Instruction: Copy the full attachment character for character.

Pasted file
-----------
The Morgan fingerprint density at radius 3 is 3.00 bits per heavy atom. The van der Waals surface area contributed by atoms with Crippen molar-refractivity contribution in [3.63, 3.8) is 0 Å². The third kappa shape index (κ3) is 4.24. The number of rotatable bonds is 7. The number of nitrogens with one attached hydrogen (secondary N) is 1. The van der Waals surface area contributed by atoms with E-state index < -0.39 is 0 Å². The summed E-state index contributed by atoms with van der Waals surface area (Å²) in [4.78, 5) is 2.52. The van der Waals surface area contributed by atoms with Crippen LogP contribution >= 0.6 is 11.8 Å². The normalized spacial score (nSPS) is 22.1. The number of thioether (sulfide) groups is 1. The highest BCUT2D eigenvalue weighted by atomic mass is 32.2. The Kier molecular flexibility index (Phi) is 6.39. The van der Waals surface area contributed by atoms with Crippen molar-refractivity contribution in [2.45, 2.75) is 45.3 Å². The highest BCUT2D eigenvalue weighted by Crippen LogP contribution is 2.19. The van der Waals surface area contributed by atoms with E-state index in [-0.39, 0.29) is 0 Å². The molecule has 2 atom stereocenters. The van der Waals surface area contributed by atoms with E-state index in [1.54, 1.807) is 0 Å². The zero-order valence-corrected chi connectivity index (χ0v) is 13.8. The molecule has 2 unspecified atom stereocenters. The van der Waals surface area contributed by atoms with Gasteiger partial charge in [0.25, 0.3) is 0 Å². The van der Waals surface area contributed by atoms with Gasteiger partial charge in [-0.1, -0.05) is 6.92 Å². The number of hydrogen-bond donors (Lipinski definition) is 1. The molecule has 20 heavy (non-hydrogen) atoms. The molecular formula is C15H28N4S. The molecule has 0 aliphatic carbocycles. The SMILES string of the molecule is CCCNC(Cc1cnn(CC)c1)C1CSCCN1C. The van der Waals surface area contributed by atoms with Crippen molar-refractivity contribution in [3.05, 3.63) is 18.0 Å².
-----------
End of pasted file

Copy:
The Morgan fingerprint density at radius 3 is 3.00 bits per heavy atom. The van der Waals surface area contributed by atoms with Crippen molar-refractivity contribution in [3.63, 3.8) is 0 Å². The third kappa shape index (κ3) is 4.24. The number of rotatable bonds is 7. The number of nitrogens with one attached hydrogen (secondary N) is 1. The van der Waals surface area contributed by atoms with E-state index < -0.39 is 0 Å². The summed E-state index contributed by atoms with van der Waals surface area (Å²) in [4.78, 5) is 2.52. The van der Waals surface area contributed by atoms with Crippen LogP contribution >= 0.6 is 11.8 Å². The normalized spacial score (nSPS) is 22.1. The number of thioether (sulfide) groups is 1. The highest BCUT2D eigenvalue weighted by atomic mass is 32.2. The Kier molecular flexibility index (Phi) is 6.39. The van der Waals surface area contributed by atoms with Crippen molar-refractivity contribution in [2.45, 2.75) is 45.3 Å². The highest BCUT2D eigenvalue weighted by Crippen LogP contribution is 2.19. The van der Waals surface area contributed by atoms with E-state index in [-0.39, 0.29) is 0 Å². The molecule has 2 atom stereocenters. The van der Waals surface area contributed by atoms with E-state index in [1.54, 1.807) is 0 Å². The zero-order valence-corrected chi connectivity index (χ0v) is 13.8. The molecule has 2 unspecified atom stereocenters. The van der Waals surface area contributed by atoms with Gasteiger partial charge in [0.25, 0.3) is 0 Å². The van der Waals surface area contributed by atoms with Gasteiger partial charge in [-0.1, -0.05) is 6.92 Å². The number of hydrogen-bond donors (Lipinski definition) is 1. The molecule has 20 heavy (non-hydrogen) atoms. The molecular formula is C15H28N4S. The molecule has 0 aliphatic carbocycles. The SMILES string of the molecule is CCCNC(Cc1cnn(CC)c1)C1CSCCN1C. The van der Waals surface area contributed by atoms with Crippen molar-refractivity contribution in [3.05, 3.63) is 18.0 Å².